Hopes that the incoming Colombian president will be able to implement much-needed structural overhauls along with resilient private consumption is creating a more optimistic outlook for the country’s sovereign credit, Bank of America Merrill Lynch said.
In a note to clients, the firm upgraded its 2010 gross domestic product growth estimate to 4% from 3.4%. The analysts had previously called for the Colombian economy to lag behind regional peers this year having outperformed in the previous year.
Economic growth expectations for 2011 were unchanged at 3.8%.
The bank’s upgrade comes as investors and analysts, including ratings agencies, have become more optimistic about the Latin American country after the victory of President-elect Juan Manuel Santos.
BofAML expects Santos, who takes office Aug. 7, to start the distribution of royalties from the oil and mining interests and enact structural overhauls of health care to enhance the contribution base. They also expect a implementation of a fiscal rule to establish a primary surplus.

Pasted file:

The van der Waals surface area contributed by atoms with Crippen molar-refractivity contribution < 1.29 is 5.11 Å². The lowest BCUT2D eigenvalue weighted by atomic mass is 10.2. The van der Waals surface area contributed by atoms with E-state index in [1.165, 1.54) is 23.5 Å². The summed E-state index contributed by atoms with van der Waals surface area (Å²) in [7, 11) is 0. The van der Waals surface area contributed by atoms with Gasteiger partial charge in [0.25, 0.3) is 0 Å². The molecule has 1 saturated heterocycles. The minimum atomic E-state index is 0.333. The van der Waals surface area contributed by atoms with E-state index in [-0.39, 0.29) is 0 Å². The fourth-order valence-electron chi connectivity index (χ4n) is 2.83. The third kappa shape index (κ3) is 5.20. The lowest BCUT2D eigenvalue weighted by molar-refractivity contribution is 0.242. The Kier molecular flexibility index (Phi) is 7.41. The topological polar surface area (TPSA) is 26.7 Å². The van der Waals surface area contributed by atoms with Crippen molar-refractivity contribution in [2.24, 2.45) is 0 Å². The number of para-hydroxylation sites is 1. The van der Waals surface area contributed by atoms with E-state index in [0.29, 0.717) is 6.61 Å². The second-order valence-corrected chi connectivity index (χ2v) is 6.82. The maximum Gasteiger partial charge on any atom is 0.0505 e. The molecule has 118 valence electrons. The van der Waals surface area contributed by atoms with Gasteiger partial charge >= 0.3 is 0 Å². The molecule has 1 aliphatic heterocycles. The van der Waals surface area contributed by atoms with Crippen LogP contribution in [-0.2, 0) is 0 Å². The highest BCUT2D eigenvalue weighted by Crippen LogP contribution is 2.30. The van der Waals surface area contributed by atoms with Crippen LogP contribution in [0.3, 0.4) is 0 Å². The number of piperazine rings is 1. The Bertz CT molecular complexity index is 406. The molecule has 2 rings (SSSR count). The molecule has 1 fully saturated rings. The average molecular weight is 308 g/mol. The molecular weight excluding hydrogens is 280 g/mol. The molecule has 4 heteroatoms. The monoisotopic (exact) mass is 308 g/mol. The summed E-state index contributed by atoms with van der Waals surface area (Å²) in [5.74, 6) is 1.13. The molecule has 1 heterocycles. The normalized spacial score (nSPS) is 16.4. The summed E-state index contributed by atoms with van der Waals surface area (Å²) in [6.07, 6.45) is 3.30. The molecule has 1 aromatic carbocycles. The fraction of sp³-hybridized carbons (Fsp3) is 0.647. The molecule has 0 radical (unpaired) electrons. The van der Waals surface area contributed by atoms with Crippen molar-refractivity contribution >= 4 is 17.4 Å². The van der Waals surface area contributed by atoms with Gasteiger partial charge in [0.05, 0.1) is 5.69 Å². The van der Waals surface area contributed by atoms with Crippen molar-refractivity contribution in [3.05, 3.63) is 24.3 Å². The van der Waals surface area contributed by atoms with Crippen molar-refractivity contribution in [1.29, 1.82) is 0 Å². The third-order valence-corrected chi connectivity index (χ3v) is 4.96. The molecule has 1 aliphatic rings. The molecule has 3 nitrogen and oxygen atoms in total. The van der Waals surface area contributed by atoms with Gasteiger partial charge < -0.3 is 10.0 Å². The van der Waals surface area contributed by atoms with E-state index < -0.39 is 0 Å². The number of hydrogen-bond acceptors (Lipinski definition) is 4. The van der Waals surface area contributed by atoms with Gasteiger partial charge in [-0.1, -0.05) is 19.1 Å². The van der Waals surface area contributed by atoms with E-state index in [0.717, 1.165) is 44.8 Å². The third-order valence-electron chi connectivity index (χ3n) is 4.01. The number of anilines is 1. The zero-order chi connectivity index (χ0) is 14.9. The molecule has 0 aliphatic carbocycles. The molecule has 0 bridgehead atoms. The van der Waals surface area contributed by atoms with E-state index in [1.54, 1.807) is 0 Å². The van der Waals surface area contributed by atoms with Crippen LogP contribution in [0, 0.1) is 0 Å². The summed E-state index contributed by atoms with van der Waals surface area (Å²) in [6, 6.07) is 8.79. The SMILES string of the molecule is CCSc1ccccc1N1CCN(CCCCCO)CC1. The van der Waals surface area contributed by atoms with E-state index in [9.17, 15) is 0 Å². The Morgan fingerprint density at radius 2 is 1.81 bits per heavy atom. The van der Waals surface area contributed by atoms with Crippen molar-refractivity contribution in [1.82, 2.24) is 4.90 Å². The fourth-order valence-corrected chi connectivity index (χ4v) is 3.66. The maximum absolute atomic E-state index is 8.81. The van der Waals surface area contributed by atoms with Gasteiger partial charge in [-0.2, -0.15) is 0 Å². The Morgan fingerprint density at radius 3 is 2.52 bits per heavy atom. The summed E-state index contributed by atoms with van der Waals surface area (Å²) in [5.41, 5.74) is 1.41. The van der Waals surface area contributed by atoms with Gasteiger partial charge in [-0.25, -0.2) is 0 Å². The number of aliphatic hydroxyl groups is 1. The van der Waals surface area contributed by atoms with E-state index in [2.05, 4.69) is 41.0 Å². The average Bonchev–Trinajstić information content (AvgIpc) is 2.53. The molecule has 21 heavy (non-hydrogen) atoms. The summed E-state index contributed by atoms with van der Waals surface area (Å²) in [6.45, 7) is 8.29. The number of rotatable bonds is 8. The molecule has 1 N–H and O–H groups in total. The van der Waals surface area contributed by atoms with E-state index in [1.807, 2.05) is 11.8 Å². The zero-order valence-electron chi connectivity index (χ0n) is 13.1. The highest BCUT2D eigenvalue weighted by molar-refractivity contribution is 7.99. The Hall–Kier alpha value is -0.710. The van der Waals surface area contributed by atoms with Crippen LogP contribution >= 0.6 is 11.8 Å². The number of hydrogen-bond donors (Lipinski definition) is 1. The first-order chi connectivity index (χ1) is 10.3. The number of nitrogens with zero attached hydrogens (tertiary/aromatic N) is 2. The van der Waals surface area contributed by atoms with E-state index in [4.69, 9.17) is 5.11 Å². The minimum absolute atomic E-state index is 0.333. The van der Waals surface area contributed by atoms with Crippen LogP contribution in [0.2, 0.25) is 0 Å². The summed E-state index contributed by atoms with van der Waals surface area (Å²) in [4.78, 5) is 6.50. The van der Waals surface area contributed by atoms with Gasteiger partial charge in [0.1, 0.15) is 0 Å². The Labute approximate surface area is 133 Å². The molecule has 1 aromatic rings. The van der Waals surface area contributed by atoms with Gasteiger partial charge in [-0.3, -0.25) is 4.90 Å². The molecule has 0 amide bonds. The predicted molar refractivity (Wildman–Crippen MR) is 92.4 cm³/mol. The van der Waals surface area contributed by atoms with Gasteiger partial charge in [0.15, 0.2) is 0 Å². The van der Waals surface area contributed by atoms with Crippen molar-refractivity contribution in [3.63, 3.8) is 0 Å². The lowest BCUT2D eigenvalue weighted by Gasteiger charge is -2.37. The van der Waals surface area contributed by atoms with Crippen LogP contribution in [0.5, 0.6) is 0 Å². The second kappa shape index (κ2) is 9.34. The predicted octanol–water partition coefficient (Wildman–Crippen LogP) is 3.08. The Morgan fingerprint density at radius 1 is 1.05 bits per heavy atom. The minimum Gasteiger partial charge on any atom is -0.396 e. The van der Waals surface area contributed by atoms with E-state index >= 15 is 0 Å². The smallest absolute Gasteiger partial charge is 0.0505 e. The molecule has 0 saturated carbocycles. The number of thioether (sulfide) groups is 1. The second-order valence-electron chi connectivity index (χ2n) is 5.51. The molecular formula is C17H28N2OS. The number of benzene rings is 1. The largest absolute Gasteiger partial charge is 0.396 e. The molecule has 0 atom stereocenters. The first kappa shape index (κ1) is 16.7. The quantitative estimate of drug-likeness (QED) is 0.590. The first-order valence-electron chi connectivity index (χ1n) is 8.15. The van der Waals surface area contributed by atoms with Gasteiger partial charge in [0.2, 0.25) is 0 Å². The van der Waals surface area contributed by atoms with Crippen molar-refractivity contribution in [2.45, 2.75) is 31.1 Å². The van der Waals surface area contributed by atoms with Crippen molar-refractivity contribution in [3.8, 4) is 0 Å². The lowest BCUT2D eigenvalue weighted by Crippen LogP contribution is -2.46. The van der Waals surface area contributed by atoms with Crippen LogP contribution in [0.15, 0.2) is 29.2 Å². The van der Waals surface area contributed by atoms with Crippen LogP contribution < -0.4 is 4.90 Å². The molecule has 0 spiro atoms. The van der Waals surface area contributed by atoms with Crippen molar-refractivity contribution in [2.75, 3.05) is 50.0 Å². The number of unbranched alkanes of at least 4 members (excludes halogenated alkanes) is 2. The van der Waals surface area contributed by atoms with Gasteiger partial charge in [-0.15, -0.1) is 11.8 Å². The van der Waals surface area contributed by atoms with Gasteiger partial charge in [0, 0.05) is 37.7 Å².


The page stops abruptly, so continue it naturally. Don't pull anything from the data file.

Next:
In addition, “optimism about the Santos administration’s ability to reduce debt ratios, together with the one-year $3.5 billion flexible credit line with the International Monetary Fund and reduced vulnerability to external shocks, suggests that ratings upgrades are in Colombia’s future,” the bank said.
The analysts also adjusted their exchange-rate forcast targeting a rate of 1,850 pesos to the dollar by the end of the third quarter and COP1,900 on the dollar by the end of the year. The earlier estimates were for COP2,120 and COP2,020, respectively. (Kejal Vyas / Dow Jones)